Mechanism of Gilman reagent with acid chlorides

Reaction of Gilman reagent with α,β-unsaturated ketones

Gilman reagent reacts with α,β-unsaturated ketones to give 1,4-addition products.

Reaction of Gilman reagent with α,β-unsaturated ketones

Mechanism of Gilman reagent with α,β-unsaturated ketones

Initially, the nucleophile from the Gilman reagent attacks the carbon-carbon double bond of the α,β-unsaturated ketones, forming resonance-stabilizeded enolate ion. The enolate ion on acidification gives a 1,4-addition product.

Mechanism of Gilman reagent with α,β-unsaturated ketones

Reaction with epoxide

Gilman reagent attacks at the least substituted carbon atom of epoxide to give corresponding alcohol by SN2 type mechanism.

Reaction of Gilman reagent with epoxide

Since the reaction proceeds through the SN2 type mechanism, in disubstituted epoxide inversion of configuration is observed at ring carbon.

Gilman 17

Reaction with vinyl halide

The Alkyl group from the Gilman reagent replaces the halogen attached to the alkene and aromatic ring to give a coupling product. This reaction is generally impossible with SN1 and SN2 reactions but the mechanism of the reaction is still unknown and is supposed to occur through free radical reaction.

Reaction of Gilman reagent with vinyl halide

Gilman reagent versus Grignard reagent

Since the C-Cu bond is less polarized than the C-Mg bond, the Gilman reagent is a strong nucleophile and less reactive compared to the Grignard reagent.

1. The Grignard reagent gives addition product with ketones and other carbonyl compounds but the Gilman reagent is a weak nucleophile compared to the Grignard reagent and does not react with ketones.

Gilman reagent versus Grignard reagent

2. Grignard reagent gives tertiary alcohol with acyl chloride but Gilman reagent gives ketones with acyl chlorides.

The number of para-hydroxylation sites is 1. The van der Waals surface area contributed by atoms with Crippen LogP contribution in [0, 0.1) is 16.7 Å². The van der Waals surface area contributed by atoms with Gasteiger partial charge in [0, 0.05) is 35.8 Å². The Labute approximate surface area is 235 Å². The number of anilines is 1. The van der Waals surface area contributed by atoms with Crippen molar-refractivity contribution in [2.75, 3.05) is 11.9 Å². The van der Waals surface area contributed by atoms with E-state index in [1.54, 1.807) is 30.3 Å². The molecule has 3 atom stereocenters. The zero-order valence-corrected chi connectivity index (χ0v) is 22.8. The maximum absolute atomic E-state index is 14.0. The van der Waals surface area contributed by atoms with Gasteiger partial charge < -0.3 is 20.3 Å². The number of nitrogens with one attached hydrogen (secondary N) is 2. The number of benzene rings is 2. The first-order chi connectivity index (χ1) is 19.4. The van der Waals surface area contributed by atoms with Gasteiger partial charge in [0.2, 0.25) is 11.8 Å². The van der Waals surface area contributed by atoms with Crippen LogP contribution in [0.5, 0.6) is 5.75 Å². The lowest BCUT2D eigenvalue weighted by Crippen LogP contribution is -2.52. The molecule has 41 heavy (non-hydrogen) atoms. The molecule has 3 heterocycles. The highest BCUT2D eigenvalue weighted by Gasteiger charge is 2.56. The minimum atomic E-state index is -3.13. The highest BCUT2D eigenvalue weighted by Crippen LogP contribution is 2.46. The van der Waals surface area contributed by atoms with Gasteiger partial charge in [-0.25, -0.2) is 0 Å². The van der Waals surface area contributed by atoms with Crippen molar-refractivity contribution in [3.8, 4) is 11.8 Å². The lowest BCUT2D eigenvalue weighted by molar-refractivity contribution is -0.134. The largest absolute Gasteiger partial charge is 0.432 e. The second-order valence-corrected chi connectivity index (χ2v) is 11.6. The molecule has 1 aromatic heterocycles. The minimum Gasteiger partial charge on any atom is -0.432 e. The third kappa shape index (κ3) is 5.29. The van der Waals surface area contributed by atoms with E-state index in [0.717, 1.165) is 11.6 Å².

Gilman 13

3. Grignard reagent gives 1,2-addition products with α,β-unsaturated ketones but Gilman reagent gives 1,4-addition products.

Gilman 12 1

Which one is more nucleophilic Gilman reagent or Grignard reagent?

Gilman reagent is a strong nucleophile compared to Grignard reagent and gives coupling product with alkyl halides, whereas Grignard reagent does not react with alkyl halides.

Which one is more nucleophilic Gilman reagent or Grignard reagent?

Gilman reagent practice problem

Complete the following reactions.

Gilman reagent practice problem


Gilman reagent form carbon-carbon bonds through coupling with

Organochlorides, bromides, and iodides.

Published by: Siddha Raj Upadhyaya(Gurudev)

Gilman reagent video


  1. The Preparation of Methylcopper and some Observations on the Decomposition of Organocopper Compounds
    Henry Gilman, Reuben G. Jones, and L. A. Woods
    The Journal of Organic Chemistry 1952 17 (12), 1630-1634
  2. Chemistry of carbanions. XVII. Addition of methyl organometallic reagents to cyclohexenone derivatives
    Herbert O. House and William F. Fischer Jr.
    The Journal of Organic Chemistry 1968 33 (3), 949-956
    DOI: 1021/jo01267a004
  3. Conjugate Addition Reactions of Organocopper Reagents
    Gary H. Posner
    React. 197219, 1-114
  4. Carbon-carbon bond formation by selective coupling of n-alkylcopper reagents with organic halides
    Elias J. Corey and Gary H. Posner
    Journal of the American Chemical Society 1968, 90 (20), 5615-5616
  5. Reaction of lithium dialkyl- and diarylcuprates with organic halides
    George M. Whitesides, William F. Fischer Jr., Joseph San Filippo Jr., Robert W. Bashe, and Herbert O. House
    Journal of the American Chemical Society 196991 (17), 4871-4882